Academics and politicians reacted angrily this week after the government dismissed their warnings about research concentration, staff pay and student funding.
Shock and bitterness were two reactions to the government's double-barrelled blow to higher education, which came in the form of the Department for Education and Skills' responses to the higher education white paper consultation and to the House of Commons education and skills select committee's report on the white paper.
Writing in this week's THES , Barry Sheerman, chairman of the select committee whose report last month savaged most of the key proposals in the white paper, said: "My frustration comes from the rejection of most of our recommendations, despite a few honeyed words and phrases about the quality of our endeavours.
"All in all, some members of my committee may be wondering this summer whether all the work and effort that went into what many have regarded as a thoughtful and innovative report has made any difference at all to government thinking."
Mr Sheerman said he was shocked that the government had "washed its hands" of the staff salaries issue and that it had ignored the "serious misgivings" of the higher education sector regarding the government's drive to further concentrate research funding in top-rated departments and universities.
Colin Matheson, chief executive of the Coalition of Modern Universities, said: "There is a real bitterness in our part of the sector. We, as institutions, have done everything that we have been asked to do on the widening participation agenda. We feel that we were promised a level playing field when we became universities in 1992 and that hasn't happened.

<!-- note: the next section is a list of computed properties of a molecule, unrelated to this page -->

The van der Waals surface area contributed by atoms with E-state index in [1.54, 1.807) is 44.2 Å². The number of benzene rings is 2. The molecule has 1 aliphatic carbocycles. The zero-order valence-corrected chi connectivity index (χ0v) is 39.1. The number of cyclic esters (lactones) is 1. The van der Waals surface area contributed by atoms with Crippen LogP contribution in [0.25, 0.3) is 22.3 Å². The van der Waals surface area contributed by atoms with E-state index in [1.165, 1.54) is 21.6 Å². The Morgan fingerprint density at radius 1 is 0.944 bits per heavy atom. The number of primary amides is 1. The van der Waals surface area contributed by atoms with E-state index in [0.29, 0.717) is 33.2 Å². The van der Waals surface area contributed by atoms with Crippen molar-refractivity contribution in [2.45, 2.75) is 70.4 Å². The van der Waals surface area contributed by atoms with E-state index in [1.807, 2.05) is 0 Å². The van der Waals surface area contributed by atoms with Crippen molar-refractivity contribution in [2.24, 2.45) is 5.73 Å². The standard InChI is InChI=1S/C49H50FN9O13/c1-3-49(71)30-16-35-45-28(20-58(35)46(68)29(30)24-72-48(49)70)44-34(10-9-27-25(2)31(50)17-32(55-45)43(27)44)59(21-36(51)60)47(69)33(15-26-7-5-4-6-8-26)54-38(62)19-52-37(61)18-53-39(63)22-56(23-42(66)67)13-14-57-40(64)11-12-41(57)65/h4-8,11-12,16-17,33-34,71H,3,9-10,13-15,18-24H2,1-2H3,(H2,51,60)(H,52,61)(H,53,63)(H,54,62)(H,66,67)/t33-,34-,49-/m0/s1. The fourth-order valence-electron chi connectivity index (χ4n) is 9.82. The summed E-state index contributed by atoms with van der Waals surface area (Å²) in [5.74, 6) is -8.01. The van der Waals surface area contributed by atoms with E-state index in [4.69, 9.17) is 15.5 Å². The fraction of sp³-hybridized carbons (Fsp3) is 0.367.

We need the freedom and resources to develop.
"The paradox is this government, with one breath saying that they want to widen participation and with the next saying that they are not very interested in what we do and allowing us to develop."
The documents are broadly similar in their responses on research. In its select committee response, the government confirms that funding will be cut for middle-ranking departments, those rated 4 in the last research assessment exercise, with next year's £118 million being held steady for 2004-05 and 2005-06, which amounts to a cut once inflation has been taken into account.
The white paper response document states: "The changes we propose are not a signal for institutions to close 4-rated departments, or for individuals to seek work elsewhere. Institutions must, however, decide on their future strategies based on their strengths and weaknesses and whether they wish to support research not funded by the Higher Education Funding Council for England."
The response to the select committee report says there is no question that the government is trying to dictate the missions of universities. But, in the same paragraph, it says that some institutions will be affected and that it is right that government offers them "help in developing their missions, if they wish to take it".
The white paper consultation response adds ominously: "We want universities and departments to concentrate on what they do best. That may mean some tough decisions."
On staff pay, the select committee response document dismisses the committee's call for more money to improve pay. It says: "Higher education institutions, as the employers, are responsible for the pay of their employees."
It also rejects the committee's call for top-up fees of £5,000 and grants of up to £5,000 paid for by raising interest rates on loans.
It defends the government's proposed £3,000 fee as the correct balance between allowing universities the freedom to raise income while not threatening access. It says that raising interest rates on loans would hit lower earners hardest.
On expansion, the document suggests that the government might not be too worried if the sector fails to hit Tony Blair's 50 per cent participation target by 2010. It says that the government is "ultimately less concerned" with the precise percentage of participation in any particular year than with getting people into the higher education and training that they and the economy needs.
The select committee said the government was wrong to make vocational foundation degrees the main vehicle for expansion towards the 50 per cent.
But the government accuses the select committee of misunderstanding expansion issues and says it is entirely appropriate to focus on foundation degrees, which, it says, will be attractive to school leavers and employees.